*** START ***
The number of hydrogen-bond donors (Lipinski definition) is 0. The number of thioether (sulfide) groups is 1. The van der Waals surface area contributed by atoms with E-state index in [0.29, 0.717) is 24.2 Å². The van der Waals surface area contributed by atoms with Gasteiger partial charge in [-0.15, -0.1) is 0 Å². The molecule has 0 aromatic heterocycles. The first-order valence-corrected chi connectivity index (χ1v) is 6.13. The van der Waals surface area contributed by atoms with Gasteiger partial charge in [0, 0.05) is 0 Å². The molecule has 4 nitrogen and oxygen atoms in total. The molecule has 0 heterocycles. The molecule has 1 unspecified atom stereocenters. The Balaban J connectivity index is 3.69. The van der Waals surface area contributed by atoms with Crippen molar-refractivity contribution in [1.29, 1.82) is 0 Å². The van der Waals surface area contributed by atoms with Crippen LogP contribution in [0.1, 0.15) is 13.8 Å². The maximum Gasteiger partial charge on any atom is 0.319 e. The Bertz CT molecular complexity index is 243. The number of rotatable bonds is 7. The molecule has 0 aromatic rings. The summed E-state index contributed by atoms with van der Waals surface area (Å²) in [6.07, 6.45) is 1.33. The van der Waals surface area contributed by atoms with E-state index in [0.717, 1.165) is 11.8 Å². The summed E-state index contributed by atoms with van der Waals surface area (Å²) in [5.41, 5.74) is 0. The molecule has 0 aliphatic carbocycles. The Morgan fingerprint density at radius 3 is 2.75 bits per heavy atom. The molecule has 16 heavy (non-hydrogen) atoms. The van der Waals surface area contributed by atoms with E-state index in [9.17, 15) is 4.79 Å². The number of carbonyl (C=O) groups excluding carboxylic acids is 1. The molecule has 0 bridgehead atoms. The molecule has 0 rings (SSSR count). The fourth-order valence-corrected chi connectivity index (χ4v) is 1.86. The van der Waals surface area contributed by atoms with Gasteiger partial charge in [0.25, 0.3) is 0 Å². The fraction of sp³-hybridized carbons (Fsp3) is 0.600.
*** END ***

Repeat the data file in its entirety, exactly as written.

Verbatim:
The number of hydrogen-bond donors (Lipinski definition) is 0. The number of thioether (sulfide) groups is 1. The van der Waals surface area contributed by atoms with E-state index in [0.29, 0.717) is 24.2 Å². The van der Waals surface area contributed by atoms with Gasteiger partial charge in [-0.15, -0.1) is 0 Å². The molecule has 0 aromatic heterocycles. The first-order valence-corrected chi connectivity index (χ1v) is 6.13. The van der Waals surface area contributed by atoms with Gasteiger partial charge in [0, 0.05) is 0 Å². The molecule has 4 nitrogen and oxygen atoms in total. The molecule has 0 heterocycles. The molecule has 1 unspecified atom stereocenters. The Balaban J connectivity index is 3.69. The van der Waals surface area contributed by atoms with Crippen molar-refractivity contribution in [1.29, 1.82) is 0 Å². The van der Waals surface area contributed by atoms with Crippen LogP contribution in [0.1, 0.15) is 13.8 Å². The maximum Gasteiger partial charge on any atom is 0.319 e. The Bertz CT molecular complexity index is 243. The number of rotatable bonds is 7. The molecule has 0 aromatic rings. The summed E-state index contributed by atoms with van der Waals surface area (Å²) in [6.07, 6.45) is 1.33. The van der Waals surface area contributed by atoms with E-state index in [0.717, 1.165) is 11.8 Å². The summed E-state index contributed by atoms with van der Waals surface area (Å²) in [5.41, 5.74) is 0. The molecule has 0 aliphatic carbocycles. The Morgan fingerprint density at radius 3 is 2.75 bits per heavy atom. The molecule has 16 heavy (non-hydrogen) atoms. The van der Waals surface area contributed by atoms with E-state index in [9.17, 15) is 4.79 Å². The number of carbonyl (C=O) groups excluding carboxylic acids is 1. The molecule has 0 bridgehead atoms. The molecule has 0 rings (SSSR count). The fourth-order valence-corrected chi connectivity index (χ4v) is 1.86. The van der Waals surface area contributed by atoms with Gasteiger partial charge in [0.25, 0.3) is 0 Å². The fraction of sp³-hybridized carbons (Fsp3) is 0.600.